Since 2019, STL has invested over INR 1500 crores in expanding its optical fibre manufacturing capacity from 30,000 fiber km to 50,000 fiber km. Our global optical fibre working network currently stands at 33 million fibre km, catering to India and other international geographies like the UK and the US. STL’s worldwide footprint encapsualtes next-gen optical preform, fibre, cable, and interconnect subsystem manufacturing facilities in countries like India, China, Brazil, and Italy.

STL partners with telecom operators, government organisations, internet service providers, infrastructure companies, public utility providers, and more in order to deliver and install high-end, high-performance optical fibre networks of the future. In India, STL has partnered with various state governments to maintain the country’s nationwide optic fiber network program – BharatNet. Moreover, STL’s Centre of Excellence offers state-of-the-art core research and development in fibre technology and has yielded over 216 patents in the industry.

What are the different types of fibre optic cables?

The optical fibre cable is classified based on three factors – the refractive index, the materials used, and the mode of propagation of light.

The basis of the refractive index OFC is of two types:

  • Step Index Fibers: It comprises a core enclosed by the cladding, which has a single uniform index of refraction.
  • Graded Index Fibers: The refractive index of the optical fiber decreases as the radial distance from the fiber axis increases.

Based on materials, OFC is of two types:

  • Plastic Optical Fibers: The poly(methyl methacrylate) is used as a core material for the transmission of light.
  • Glass Fibers: This fiber cable consists of extremely fine glass fibers.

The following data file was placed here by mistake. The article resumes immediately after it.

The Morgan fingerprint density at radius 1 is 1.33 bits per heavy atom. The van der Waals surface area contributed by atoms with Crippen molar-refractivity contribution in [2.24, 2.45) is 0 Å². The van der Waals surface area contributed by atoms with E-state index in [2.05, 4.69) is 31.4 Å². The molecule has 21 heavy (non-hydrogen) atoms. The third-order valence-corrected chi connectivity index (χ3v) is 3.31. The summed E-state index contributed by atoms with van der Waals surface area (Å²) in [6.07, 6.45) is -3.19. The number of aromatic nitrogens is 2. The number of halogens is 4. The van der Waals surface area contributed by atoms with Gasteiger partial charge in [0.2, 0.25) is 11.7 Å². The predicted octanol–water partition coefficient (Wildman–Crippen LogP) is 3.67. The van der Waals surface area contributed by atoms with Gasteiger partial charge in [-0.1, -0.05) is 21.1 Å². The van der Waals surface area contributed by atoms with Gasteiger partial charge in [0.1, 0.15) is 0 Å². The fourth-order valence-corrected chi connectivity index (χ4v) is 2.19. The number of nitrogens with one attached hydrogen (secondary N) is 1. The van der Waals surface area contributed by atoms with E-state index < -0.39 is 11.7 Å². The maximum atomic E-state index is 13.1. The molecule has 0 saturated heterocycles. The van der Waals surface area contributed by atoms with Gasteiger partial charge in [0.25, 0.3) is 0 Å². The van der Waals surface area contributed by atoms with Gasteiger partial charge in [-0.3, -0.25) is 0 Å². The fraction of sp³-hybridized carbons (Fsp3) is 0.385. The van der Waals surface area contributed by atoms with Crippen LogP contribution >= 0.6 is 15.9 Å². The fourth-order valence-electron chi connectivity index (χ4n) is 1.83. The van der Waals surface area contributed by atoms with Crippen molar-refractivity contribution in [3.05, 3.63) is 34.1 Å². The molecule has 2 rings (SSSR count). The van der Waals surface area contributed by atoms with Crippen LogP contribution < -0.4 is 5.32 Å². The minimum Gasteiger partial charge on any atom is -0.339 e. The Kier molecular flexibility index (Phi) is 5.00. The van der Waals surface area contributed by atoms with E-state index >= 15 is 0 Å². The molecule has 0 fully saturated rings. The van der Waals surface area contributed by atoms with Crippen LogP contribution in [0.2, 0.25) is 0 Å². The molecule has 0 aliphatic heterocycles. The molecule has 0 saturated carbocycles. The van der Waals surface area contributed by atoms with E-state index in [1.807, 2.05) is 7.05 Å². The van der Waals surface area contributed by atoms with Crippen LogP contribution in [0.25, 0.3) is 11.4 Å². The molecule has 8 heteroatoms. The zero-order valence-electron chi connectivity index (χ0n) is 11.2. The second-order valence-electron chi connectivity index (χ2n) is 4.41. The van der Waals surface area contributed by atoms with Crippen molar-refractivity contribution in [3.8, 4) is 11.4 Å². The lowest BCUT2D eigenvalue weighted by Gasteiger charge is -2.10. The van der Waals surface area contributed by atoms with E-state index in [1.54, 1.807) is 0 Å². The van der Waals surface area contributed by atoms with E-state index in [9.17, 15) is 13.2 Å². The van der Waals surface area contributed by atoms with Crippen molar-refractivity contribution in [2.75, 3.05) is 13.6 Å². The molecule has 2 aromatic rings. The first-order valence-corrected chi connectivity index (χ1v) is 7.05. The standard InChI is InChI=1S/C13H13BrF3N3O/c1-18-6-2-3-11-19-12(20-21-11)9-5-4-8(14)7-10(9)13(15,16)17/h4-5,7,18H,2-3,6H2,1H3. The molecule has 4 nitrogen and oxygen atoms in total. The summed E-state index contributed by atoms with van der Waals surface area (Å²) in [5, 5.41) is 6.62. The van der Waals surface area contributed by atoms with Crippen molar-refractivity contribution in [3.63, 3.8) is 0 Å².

Based on the mode of propagation of light, OFC is divided into:

  • Single-Mode Fibers: Used for long-distance transmission of signals.
  • Multimode Fibers: Used for short-distance transmission of signals.

Difference between multimode and singlemode Fibre optic cable

Based on product type, the market can be divided into single-mode fiber and multi-mode fiber. Single mode optical fibre allows one type of light mode to be propagated at a time. However, multi-mode fiber cable can propagate multiple modes. Multi-mode optical fiber can be used for short-distance runs, while single mode fiber cable can be used for long-distance applications. Hence, the mode fiber segment is expected to grow much faster during the forecast period owing to their long-distance applications and low installation costs as compared to multi-mode fiber.

Single mode fiber optic cable‘s core diameter (9 µm) is much smaller than multimode fiber (50 µm and 62.5 µm). Its typical core diameter is 9 µm. This enables the multimode fiber to have a higher “light-gathering” ability and simplify connections. The cladding diameter of single mode and multimode fiber is 125 µm.

How are fiber optic cables deployed?

Today’s digital life is expanding and requiring high-speed connectivity in more areas of society and business. There are numerous types of fibre optic deployments:

Fiber to the Home (FTTH) or Fiber to the Premise (FTTP): The fiber cable ends where the living space begins. For example, a box on a home’s exterior wall. This is a full fibre link.

Fiber to the Building (FTTB): The optical fibre terminates at the building’s perimeter. For example, consider the box in an apartment building’s basement.

Fiber to the Node (FTTN): In this case, fiber optic cable terminates at the street cabinet, which could be miles away from the customer’s location. Coax is used for the last mile connection.

Fiber to the Curb or Cabinet (FTTC): This is similar to FTTN, except that the fiber cable is terminated closer to the premises, less than a mile away. Copper wire is used for the last mile connection.

Fiber to the Antenna (FTTA): When an antenna is fed with optical fibre, this occurs (also known as fibre backhaul). To meet the high 5G bandwidth requirements, 5G fiber optics like an FTTA architecture is required.

Fiber to the Desk (FTTD): This is a common commercial fiber optic cable deployment. Fiber, like copper cable, is distributed from a telecommunication room to the equipment outlets and terminated at a faceplate.

Optical Fibre Cable Manufacturing in India

Sterlite Technologies Limited is one of the industry’s leading optical fibre cable manufacturers in India, along with top digital network integrators, offering All-in 5G solutions. STL’s customized optical fibre cable solutions are designed to support high-bandwidth applications in data centres, global internet companies, ISPs and telcos, and citizen network services. STL provides a diverse range of OFC cables, including micro duct, aerial, underground, IO ribbon, indoor, and special application cable.